Westwood took 2.5 points out of four at this year's Ryder Cup
Lee Westwood has opted against playing on the 2010 US Tour, but European Ryder Cup team-mate Graeme McDowell will compete on the USPGA circuit.
Westwood, who will become the new world number one if he earns a top-two finish at the Dunhill Links Championship, said: "I do what's right for me now."
But McDowell will take up a USPGA Tour card, though he has pledged to compete for the European money list as well.
Compatriot Rory McIlroy, meanwhile, will cut his US tour appearances.
"I will only be playing 25 tournaments in all next year as against 29 on both tours this year," said the 21-year-old Northern Irishman.
"I only want to play in tournaments that really mean something and not just turning up to some events because I think I should be there."
The FedEx Cup sits right in the middle of the kids' summer holidays and I like going on holiday with them
Westwood's decision to turn down an invitation to play in the United States is another huge boost for the European Tour, on the back of a week that saw Europe regain the Ryder Cup at Celtic Manor.
The Worksop-born player's decision means he is turning away from some of the sport's richest prizes - Jim Furyk, for instance, earned more than £7m for winning the FedEx Cup play-offs a fortnight ago.
But the Englishman could end Tiger Woods' five-year reign at the top of the rankings this weekend at the Dunhill Championship in Scotland, an event that will feature eight of his European Ryder Cup team-mates as well as captain Colin Montgomerie and the Scot's assistants Paul McGinley and Darren Clarke.
And he says his resurgence to the top of the sport has ensured he can make his own choices, including skipping the FedEx Cup - a requirement of the US Tour.
"I don't want to be dictated to by having to go to America to play FedEx Cup when it doesn't really mean that much to me," said the 37-year-old. "It doesn't mean enough to me anyway.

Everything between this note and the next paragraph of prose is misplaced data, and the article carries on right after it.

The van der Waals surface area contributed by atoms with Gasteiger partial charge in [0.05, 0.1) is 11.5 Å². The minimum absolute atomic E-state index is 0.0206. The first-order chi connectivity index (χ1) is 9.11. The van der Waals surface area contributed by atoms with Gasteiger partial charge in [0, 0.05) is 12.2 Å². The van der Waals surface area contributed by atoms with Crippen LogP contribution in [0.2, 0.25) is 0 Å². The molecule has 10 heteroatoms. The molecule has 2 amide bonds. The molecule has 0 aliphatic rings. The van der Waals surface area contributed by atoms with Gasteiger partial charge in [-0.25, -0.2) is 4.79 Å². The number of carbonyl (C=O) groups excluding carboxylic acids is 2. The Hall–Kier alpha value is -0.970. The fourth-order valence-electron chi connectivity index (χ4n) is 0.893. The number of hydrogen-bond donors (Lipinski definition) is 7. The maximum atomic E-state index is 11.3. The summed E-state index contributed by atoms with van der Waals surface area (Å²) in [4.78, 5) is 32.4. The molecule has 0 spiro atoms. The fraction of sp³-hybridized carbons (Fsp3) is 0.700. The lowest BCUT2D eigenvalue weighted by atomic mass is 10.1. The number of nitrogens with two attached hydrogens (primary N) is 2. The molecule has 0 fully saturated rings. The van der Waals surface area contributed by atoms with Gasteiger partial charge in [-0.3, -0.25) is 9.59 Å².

"I think they (the PGA Tour) would like me to go and be a member there, but as of Monday evening I became an individual again and I do what's right for Lee Westwood now."
Westwood, who only seven years ago had dropped out of golf's top 250 players, explained a conversation with manager Andrew "Chubby" Chandler settled things in his mind.
"Chubby said 'why take up membership in the States when you've been the most successful player in the world this year and (despite a seven-week injury lay-off) still have a great chance to go to world number one? You've come second in two major championships, you must be doing something right, why not stick to the same schedule?'
"I don't want to get into a situation where I have to play events in America just to make up 15."
That, however, is less of a concern for US Open champion McDowell, who hit the winning putt for Europe on Monday in Wales.
"I won't be playing as many events in America as, say, Luke Donald and Justin Rose, but I am taking up my card," he said.
"I had one in 2006 but got injured early in that season and now I want to give it a real try."
The Dunhill Links Championship starts on Thursday and runs until Sunday.
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